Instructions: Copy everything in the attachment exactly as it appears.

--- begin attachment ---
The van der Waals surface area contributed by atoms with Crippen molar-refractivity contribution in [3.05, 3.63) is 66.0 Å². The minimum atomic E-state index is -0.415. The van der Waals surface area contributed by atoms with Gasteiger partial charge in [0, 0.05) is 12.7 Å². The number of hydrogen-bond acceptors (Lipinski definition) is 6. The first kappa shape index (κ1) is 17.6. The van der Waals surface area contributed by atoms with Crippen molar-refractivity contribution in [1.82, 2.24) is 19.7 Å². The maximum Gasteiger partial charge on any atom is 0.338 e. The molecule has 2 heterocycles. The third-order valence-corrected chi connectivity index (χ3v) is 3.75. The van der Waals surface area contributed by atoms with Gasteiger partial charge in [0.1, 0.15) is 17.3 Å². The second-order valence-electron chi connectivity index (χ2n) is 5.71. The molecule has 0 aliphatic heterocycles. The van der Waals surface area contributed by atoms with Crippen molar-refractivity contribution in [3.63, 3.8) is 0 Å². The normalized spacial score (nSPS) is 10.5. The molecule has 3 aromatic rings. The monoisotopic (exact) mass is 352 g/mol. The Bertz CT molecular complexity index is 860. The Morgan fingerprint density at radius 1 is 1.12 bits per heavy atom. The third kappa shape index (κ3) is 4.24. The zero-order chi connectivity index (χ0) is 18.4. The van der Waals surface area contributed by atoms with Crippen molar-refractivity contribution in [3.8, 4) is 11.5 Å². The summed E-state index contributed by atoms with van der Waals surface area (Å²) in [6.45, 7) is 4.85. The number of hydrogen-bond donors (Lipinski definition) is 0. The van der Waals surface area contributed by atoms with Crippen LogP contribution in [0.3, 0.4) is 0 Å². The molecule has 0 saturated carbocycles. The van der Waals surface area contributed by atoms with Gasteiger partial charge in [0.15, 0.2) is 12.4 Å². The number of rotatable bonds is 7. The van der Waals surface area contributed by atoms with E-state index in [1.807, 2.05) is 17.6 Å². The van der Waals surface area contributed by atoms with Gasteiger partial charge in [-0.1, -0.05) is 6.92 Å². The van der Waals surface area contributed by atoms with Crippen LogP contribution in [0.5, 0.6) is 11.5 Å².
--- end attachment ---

The van der Waals surface area contributed by atoms with Crippen molar-refractivity contribution in [3.05, 3.63) is 66.0 Å². The minimum atomic E-state index is -0.415. The van der Waals surface area contributed by atoms with Gasteiger partial charge in [0, 0.05) is 12.7 Å². The number of hydrogen-bond acceptors (Lipinski definition) is 6. The first kappa shape index (κ1) is 17.6. The van der Waals surface area contributed by atoms with Crippen molar-refractivity contribution in [1.82, 2.24) is 19.7 Å². The maximum Gasteiger partial charge on any atom is 0.338 e. The molecule has 2 heterocycles. The third-order valence-corrected chi connectivity index (χ3v) is 3.75. The van der Waals surface area contributed by atoms with Gasteiger partial charge in [0.1, 0.15) is 17.3 Å². The second-order valence-electron chi connectivity index (χ2n) is 5.71. The molecule has 0 aliphatic heterocycles. The van der Waals surface area contributed by atoms with Crippen molar-refractivity contribution in [3.63, 3.8) is 0 Å². The normalized spacial score (nSPS) is 10.5. The molecule has 3 aromatic rings. The monoisotopic (exact) mass is 352 g/mol. The Bertz CT molecular complexity index is 860. The Morgan fingerprint density at radius 1 is 1.12 bits per heavy atom. The third kappa shape index (κ3) is 4.24. The zero-order chi connectivity index (χ0) is 18.4. The van der Waals surface area contributed by atoms with Crippen molar-refractivity contribution in [3.8, 4) is 11.5 Å². The summed E-state index contributed by atoms with van der Waals surface area (Å²) in [6.45, 7) is 4.85. The number of hydrogen-bond donors (Lipinski definition) is 0. The van der Waals surface area contributed by atoms with Crippen LogP contribution in [0.3, 0.4) is 0 Å². The molecule has 0 saturated carbocycles. The van der Waals surface area contributed by atoms with Gasteiger partial charge in [0.15, 0.2) is 12.4 Å². The number of rotatable bonds is 7. The van der Waals surface area contributed by atoms with E-state index in [1.807, 2.05) is 17.6 Å². The van der Waals surface area contributed by atoms with Gasteiger partial charge in [-0.1, -0.05) is 6.92 Å². The van der Waals surface area contributed by atoms with Crippen LogP contribution in [0.5, 0.6) is 11.5 Å².